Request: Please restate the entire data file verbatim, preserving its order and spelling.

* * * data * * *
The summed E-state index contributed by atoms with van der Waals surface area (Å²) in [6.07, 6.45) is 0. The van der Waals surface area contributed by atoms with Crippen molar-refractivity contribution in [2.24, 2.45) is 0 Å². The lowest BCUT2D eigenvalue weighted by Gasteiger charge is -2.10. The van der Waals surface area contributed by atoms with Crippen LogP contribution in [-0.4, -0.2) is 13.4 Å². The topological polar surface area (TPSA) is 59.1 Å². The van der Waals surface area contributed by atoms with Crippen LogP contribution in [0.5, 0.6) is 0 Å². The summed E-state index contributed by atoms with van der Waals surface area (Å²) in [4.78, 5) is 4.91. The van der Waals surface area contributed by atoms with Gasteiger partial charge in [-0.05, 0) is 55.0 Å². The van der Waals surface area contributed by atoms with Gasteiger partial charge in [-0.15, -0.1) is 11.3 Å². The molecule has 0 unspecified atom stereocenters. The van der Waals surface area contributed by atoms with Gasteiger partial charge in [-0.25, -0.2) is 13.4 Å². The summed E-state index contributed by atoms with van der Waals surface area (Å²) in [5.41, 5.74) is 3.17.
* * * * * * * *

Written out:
The summed E-state index contributed by atoms with van der Waals surface area (Å²) in [6.07, 6.45) is 0. The van der Waals surface area contributed by atoms with Crippen molar-refractivity contribution in [2.24, 2.45) is 0 Å². The lowest BCUT2D eigenvalue weighted by Gasteiger charge is -2.10. The van der Waals surface area contributed by atoms with Crippen LogP contribution in [-0.4, -0.2) is 13.4 Å². The topological polar surface area (TPSA) is 59.1 Å². The van der Waals surface area contributed by atoms with Crippen LogP contribution in [0.5, 0.6) is 0 Å². The summed E-state index contributed by atoms with van der Waals surface area (Å²) in [4.78, 5) is 4.91. The van der Waals surface area contributed by atoms with Gasteiger partial charge in [-0.05, 0) is 55.0 Å². The van der Waals surface area contributed by atoms with Gasteiger partial charge in [-0.15, -0.1) is 11.3 Å². The molecule has 0 unspecified atom stereocenters. The van der Waals surface area contributed by atoms with Gasteiger partial charge in [-0.25, -0.2) is 13.4 Å². The summed E-state index contributed by atoms with van der Waals surface area (Å²) in [5.41, 5.74) is 3.17.